My son is 7 and the tallest boy in the entire 1st grade and also was last year in K. He has a September birthday so 100% without a doubt I knew I would give him the bonus year before starting K. I did the same for my daughter who is now 9 and it has been the best decision ever!! Both of my children are taking on the role of "leaders" instead of "followers". Infact, my son's teacher says all the other boys definitely look up to AJ as the one to go to for all their decisions! My opinion is that there is ALWAYS time for academics! They have 13 years of it! Obviously you have more to consider than me since you've already taken the leap and started him in school. I think that if you are worried about him being bored you can always suplement him at home and that is going to provide an awesome opportunity for him to get a jumpstart on a lifelong of schooling. He will probably never struggle if you hold him back. It is so rewarding to see how happy both my children are being the oldest and their self confidence is awesome. Good Luck!

The short answer without personally knowing your son is...hold him back.

Couple of questions though...is he your oldest child?

In our area..this is very common. My son is a January b-day and he seemed to be right in the middle..he was ready academically and socially. I thought that the parents who held their sons back were babying their boys and it did not make sense to me.

Now my son is in the 7th grade..he JUST turned 13...many of the guys in his class turned 13 last summer and there are some kids who just had their 12th birthdays...

This span in age is gigantic! Some guys are shaving already...their hormones are going crazy...and the same with the girls.

If you wait to enter your son...he will have the additional maturity to deal with all of this other stuff that, if they are stressed out about...will definitely affect their academics.

My husband skipped a whole grade and was the only one not driving when all of the others were...but he was academically brilliant and his father was a pe teacher so he played a lot of sports well.

There are many ways to challenge your son outside of school...maybe a year out and go to Montessori?

I recommend HIGHLY the following books:

"Bringing our boys thru the second decade", Kathleen Fischer
http://kathleenfischer.com/

and

"A fine young man" by Michael Gurian

I think that it would be helpful to take a look ahead and see what issues you will be facing.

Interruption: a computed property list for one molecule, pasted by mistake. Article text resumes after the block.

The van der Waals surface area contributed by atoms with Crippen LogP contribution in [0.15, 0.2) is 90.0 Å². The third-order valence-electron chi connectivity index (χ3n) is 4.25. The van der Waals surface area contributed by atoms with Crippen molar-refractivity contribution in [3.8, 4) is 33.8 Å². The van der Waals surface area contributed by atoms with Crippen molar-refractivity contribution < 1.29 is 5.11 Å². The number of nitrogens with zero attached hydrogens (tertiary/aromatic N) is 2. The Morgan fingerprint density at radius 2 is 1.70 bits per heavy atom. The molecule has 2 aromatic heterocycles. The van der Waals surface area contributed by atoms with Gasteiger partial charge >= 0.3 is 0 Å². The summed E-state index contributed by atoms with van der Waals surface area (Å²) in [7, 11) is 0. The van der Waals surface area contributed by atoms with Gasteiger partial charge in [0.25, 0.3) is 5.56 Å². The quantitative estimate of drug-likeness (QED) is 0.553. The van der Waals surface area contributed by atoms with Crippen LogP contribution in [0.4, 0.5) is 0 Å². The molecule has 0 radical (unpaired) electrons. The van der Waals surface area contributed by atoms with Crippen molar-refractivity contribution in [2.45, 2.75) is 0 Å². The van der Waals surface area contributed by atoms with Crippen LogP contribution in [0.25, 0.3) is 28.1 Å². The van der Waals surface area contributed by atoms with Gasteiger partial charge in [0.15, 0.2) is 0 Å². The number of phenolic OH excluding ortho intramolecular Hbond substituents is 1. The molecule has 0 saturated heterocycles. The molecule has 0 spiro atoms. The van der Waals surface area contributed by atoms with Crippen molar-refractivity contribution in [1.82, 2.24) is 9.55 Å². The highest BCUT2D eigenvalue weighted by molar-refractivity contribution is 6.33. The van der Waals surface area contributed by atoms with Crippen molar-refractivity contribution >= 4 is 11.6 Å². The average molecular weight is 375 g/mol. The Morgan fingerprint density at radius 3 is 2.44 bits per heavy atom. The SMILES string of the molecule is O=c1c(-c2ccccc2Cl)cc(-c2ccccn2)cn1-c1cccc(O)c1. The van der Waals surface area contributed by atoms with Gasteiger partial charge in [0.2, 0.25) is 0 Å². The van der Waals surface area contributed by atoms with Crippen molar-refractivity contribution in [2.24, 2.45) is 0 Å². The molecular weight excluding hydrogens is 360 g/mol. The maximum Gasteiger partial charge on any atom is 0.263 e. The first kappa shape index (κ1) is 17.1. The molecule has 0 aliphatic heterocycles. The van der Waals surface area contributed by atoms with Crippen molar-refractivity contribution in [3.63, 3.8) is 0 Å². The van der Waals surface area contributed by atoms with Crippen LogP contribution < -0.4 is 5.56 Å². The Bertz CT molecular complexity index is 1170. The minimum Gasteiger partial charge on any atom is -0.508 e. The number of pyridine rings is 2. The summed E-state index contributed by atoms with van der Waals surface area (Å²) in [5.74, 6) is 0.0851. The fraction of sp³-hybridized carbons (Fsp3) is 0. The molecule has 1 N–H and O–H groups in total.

If your husband is a very strong male and your son spends a lot of time with family and greandparents and is otherwise very well rounded...it may be okay.

What is the school advising?

C. in California

My daughter is now 11. She missed the cut off by 4 days. She was reading and writing in pre-school and I wanted to start her early so that she was one of the oldest. I decided not to fight it as I spoke to many, many other parents about the situation. I was more concerned about her trying to keep up with the older kids in middle school and high school and not being able to say no in a bad situation. I think that being older, she will have more of an advantage to not bend to peer pressure.

My daughter is in the Gate program and she reads at a 9th grade level. She is the 5th grade. I don't think that anything will hold back their love of reading and learning - especially with you there to encourage them. You can be involved in their schooling and ask the school to put him in a class that will challange him.

Good luck!

I also have a son in Kindergarten with a birthday close to the cutoff, which for us is December. I wonder, is your son in private school? I think there is benefit to boys being older- more confidence, ability in sports in later years, more self-assurance and willingness to stand up to peer pressure, but it depends a lot on the kid. If it were me, I would try to cover some of the academic bases at home, and probably let him be older. I think sometimes teachers see things in interaction among kids that help them to have a better perspective. That said, I also wonder if you do have him in private, if you have considered public school, where he could move up to 1st and not be the youngest, as the cutoff is so much later. Then he would get more intellectual stim., but be more towards the middle of the birthdays for the year. hope that helps,
A.